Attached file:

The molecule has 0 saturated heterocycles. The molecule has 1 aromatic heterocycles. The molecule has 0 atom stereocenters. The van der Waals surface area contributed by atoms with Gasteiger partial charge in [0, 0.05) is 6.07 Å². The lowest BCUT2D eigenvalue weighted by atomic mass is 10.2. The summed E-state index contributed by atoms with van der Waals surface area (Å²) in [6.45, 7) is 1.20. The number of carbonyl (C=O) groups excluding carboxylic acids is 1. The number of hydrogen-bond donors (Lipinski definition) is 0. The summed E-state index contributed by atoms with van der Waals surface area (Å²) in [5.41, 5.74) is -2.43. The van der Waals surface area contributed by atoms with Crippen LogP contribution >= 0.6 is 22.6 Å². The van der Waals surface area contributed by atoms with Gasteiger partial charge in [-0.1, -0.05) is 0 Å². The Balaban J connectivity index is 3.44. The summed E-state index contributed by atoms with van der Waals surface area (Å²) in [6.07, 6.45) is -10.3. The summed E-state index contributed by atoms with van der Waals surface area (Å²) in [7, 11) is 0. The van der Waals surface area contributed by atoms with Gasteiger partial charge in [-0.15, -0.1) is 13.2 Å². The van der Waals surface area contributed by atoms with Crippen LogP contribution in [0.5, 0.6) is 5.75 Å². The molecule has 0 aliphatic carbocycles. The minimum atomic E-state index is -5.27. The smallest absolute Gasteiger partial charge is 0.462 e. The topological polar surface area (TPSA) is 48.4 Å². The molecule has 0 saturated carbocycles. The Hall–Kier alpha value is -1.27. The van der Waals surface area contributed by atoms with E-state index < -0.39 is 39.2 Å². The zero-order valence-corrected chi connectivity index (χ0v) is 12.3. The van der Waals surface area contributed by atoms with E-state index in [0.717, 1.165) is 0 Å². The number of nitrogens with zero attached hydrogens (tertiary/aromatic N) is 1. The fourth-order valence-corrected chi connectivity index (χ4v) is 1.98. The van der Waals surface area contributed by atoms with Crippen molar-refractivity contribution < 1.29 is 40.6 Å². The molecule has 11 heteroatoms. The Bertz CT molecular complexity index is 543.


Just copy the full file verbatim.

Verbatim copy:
The molecule has 0 saturated heterocycles. The molecule has 1 aromatic heterocycles. The molecule has 0 atom stereocenters. The van der Waals surface area contributed by atoms with Gasteiger partial charge in [0, 0.05) is 6.07 Å². The lowest BCUT2D eigenvalue weighted by atomic mass is 10.2. The summed E-state index contributed by atoms with van der Waals surface area (Å²) in [6.45, 7) is 1.20. The number of carbonyl (C=O) groups excluding carboxylic acids is 1. The number of hydrogen-bond donors (Lipinski definition) is 0. The summed E-state index contributed by atoms with van der Waals surface area (Å²) in [5.41, 5.74) is -2.43. The van der Waals surface area contributed by atoms with Crippen LogP contribution >= 0.6 is 22.6 Å². The van der Waals surface area contributed by atoms with Gasteiger partial charge in [-0.1, -0.05) is 0 Å². The Balaban J connectivity index is 3.44. The summed E-state index contributed by atoms with van der Waals surface area (Å²) in [6.07, 6.45) is -10.3. The summed E-state index contributed by atoms with van der Waals surface area (Å²) in [7, 11) is 0. The van der Waals surface area contributed by atoms with Gasteiger partial charge in [-0.15, -0.1) is 13.2 Å². The van der Waals surface area contributed by atoms with Crippen LogP contribution in [0.5, 0.6) is 5.75 Å². The molecule has 0 aliphatic carbocycles. The minimum atomic E-state index is -5.27. The smallest absolute Gasteiger partial charge is 0.462 e. The topological polar surface area (TPSA) is 48.4 Å². The molecule has 0 saturated carbocycles. The Hall–Kier alpha value is -1.27. The van der Waals surface area contributed by atoms with E-state index < -0.39 is 39.2 Å². The zero-order valence-corrected chi connectivity index (χ0v) is 12.3. The van der Waals surface area contributed by atoms with E-state index in [0.717, 1.165) is 0 Å². The number of nitrogens with zero attached hydrogens (tertiary/aromatic N) is 1. The fourth-order valence-corrected chi connectivity index (χ4v) is 1.98. The van der Waals surface area contributed by atoms with Crippen molar-refractivity contribution < 1.29 is 40.6 Å². The molecule has 11 heteroatoms. The Bertz CT molecular complexity index is 543.